In late July 2011, exactly 7 months after Amy was diagnosed with type 1 diabetes, we backpacked around India for four weeks, in a trip we called Monsoon Meandering.
This is post 10 in the series about that trip and its planning and how type 1 diabetes played a part.
This post isn’t really related to diabetes per se but hopefully contains a tip or two for you.
India – a food lover’s paradise
One of the great things about going to India on holiday surely has to be the food. Everyday you get to eat a different variety of Britain’s National Dish, although ironically you won’t find Chicken Tikka Masala anywhere in India apart from 100% foreigner focused hotels. As a note I’d suggest that if you ever come across a restaurant selling Chicken Tikka Masala run a mile and look for somewhere a little more authentic.
Once bitten, twice shy
If you’ve read my blog from our first trip with the kids in 2009 you’ll know that I was a very poorly chap (That’s The Last Time I Joke About Dysentry!). Going back in 2011 I was naturally quite worried of what lay ahead and even more worried that rather than get hit myself with Delhi Belly that Amy might get poorly, resulting in high blood-glucose levels, ketones and worse DKA (diabetic ketoacidosis).
Delhi Belly is avoidable
Many people will avoid going to India after hearing a horror story from their long-lost-Uncle’s-best-friend’s-cousin – i.e. someone they’ve never met – and how that person got really ill. Well, I could give you stories like that from people that have stayed in the UK too.
‘Delhi Belly’ is avoidable if you eat wisely and trust your instincts so don’t think that any trip to India will end up with you getting very ill.
Listed below are a few of the things I live by when abroad but do bear in mind there’s no scientific facts behind any of it, it’s just my opinion.
Simple rules to stay healthy
It’s not the food that makes you unwell
In my experience it’s not the food which makes you – read me – ill, it’s the way it’s cooked, or actually the way it’s prepared.
I’ve eaten all manner of things during my travels – Brain Curry being the oddest – and never suffered when I’ve known the food has been cooked from fresh.
Trust your gut reaction
I can pinpoint my 2009 illness to the hotel we stayed at in Jaipur. When I took one look at the restaurant I decided I didn’t like the look of it but laziness got the better of me so that’s where we ate that night. The food tasted so good, I ate so much and although felt poorly the next day we still returned to the same restaurant the next night. I knew that place didn’t “feel” good and from here on in I will always trust my initial thoughts about a restaurant. (see the last rule too.)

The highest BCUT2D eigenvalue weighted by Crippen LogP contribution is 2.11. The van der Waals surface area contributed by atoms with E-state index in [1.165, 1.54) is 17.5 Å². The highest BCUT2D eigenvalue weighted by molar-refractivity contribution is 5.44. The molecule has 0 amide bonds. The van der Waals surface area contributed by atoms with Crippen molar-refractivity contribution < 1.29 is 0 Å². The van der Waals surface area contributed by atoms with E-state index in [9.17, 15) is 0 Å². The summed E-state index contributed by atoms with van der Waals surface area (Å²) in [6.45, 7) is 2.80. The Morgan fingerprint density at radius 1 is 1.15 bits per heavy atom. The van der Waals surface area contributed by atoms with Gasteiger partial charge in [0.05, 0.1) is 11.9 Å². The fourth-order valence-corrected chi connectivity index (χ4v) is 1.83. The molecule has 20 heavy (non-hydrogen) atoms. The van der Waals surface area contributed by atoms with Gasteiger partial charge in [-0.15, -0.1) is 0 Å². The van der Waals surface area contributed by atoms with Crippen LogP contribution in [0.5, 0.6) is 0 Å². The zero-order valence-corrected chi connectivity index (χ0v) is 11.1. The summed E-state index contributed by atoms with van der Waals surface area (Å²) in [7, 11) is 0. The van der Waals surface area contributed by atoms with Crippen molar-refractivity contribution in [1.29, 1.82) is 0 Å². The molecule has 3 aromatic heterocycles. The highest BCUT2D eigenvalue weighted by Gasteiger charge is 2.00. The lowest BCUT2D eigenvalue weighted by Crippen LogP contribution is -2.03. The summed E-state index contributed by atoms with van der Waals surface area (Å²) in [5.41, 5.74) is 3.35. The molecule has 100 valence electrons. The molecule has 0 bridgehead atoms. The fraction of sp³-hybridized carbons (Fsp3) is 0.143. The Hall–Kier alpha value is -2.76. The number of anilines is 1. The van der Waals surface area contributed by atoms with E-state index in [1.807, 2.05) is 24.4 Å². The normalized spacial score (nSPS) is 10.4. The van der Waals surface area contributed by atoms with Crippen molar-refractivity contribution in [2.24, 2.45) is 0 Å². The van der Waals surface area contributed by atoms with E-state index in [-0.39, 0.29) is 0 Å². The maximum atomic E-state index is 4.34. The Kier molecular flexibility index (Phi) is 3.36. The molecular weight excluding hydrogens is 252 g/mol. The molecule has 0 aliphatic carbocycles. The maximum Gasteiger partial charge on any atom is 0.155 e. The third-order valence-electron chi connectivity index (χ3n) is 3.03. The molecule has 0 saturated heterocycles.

If it’s still sizzling it’ll probably be okay
After 90% of my wedding party were poorly in Thailand back in 1994 I’ve always lived by the simple food rule that in foreign climes I’ll only eat something that’s pretty much still boiling/sizzling. This has served me well throughout Turkey, Thailand, India and Nepal, whilst seeing those ‘I’ll-just-eat-this-salad-because-I-recognise-the-food’ types getting very ill instead… see the next rule.
Don’t eat it if it’s cold and washed in water
My wedding guests and I all got ill after eating during a buffet cruise down the Chao Phraya river in Bangkok. We were very, very ill and after working out who ate what we realised it was the rice dish. Since then I’ve pretty much avoided rice whilst abroad, but I shouldn’t have, not if it had just been cooked and was hot…see the next rule. People I met in Turkey were eating salad because they recognised it and didn’t recognise all that ‘foreign rubbish’ – I know, I know, why go abroad!? – but their salad was cold and washed in water not up to UK standard, so these people just got worse and worse each day. If they stuck to eating a nice flame-grilled shish kebab as we did they would have (probably) been fine.
Don’t avoid the rice
I’ve avoid rice for so long whilst abroad but all for the wrong reason: what made us ill in 1994 wasn’t the rice, it was the fact that it had been cooked, cooled naturally and reheated a little, all in humid climate and on board a probably not-so-clean boat. In 2009 after being so ill the only thing I could eat afterwards for days was plain boiled rice. How ironic that the thing I’d avoided for so long made me well again.
The look of a restaurant isn’t everything
Whilst taking a 5 hour drive in India we pulled up at a Dhaba – Indian roadside cafe – which basically has a roof but no (or not many) walls. There was an air-conditioned restaurant next door but wanting to get the full Indian experience we entered the Dhaba. We chose a table at the back and when pulling the chair out the World’s fly-population evacuated and my heart dropped for a second. I’m not the sort of person to be put off by a fly, or two, or a thousand.
“Right, we’ll still eat here but only choose something deep-friend”.
We ordered a couple of plates of pakoras (deep fried mixed vegetables) and some finger-chips (or French Fries to you and me). We could see into the kitchen from where we sat and I could see that it was all being freshly prepared for us.
It worked, our pakoras tasted great, no-one even had a hint of being unwell and we’ve used the “deep-fried” maxim occasionally ever since.
Next up – Amy’s first few food days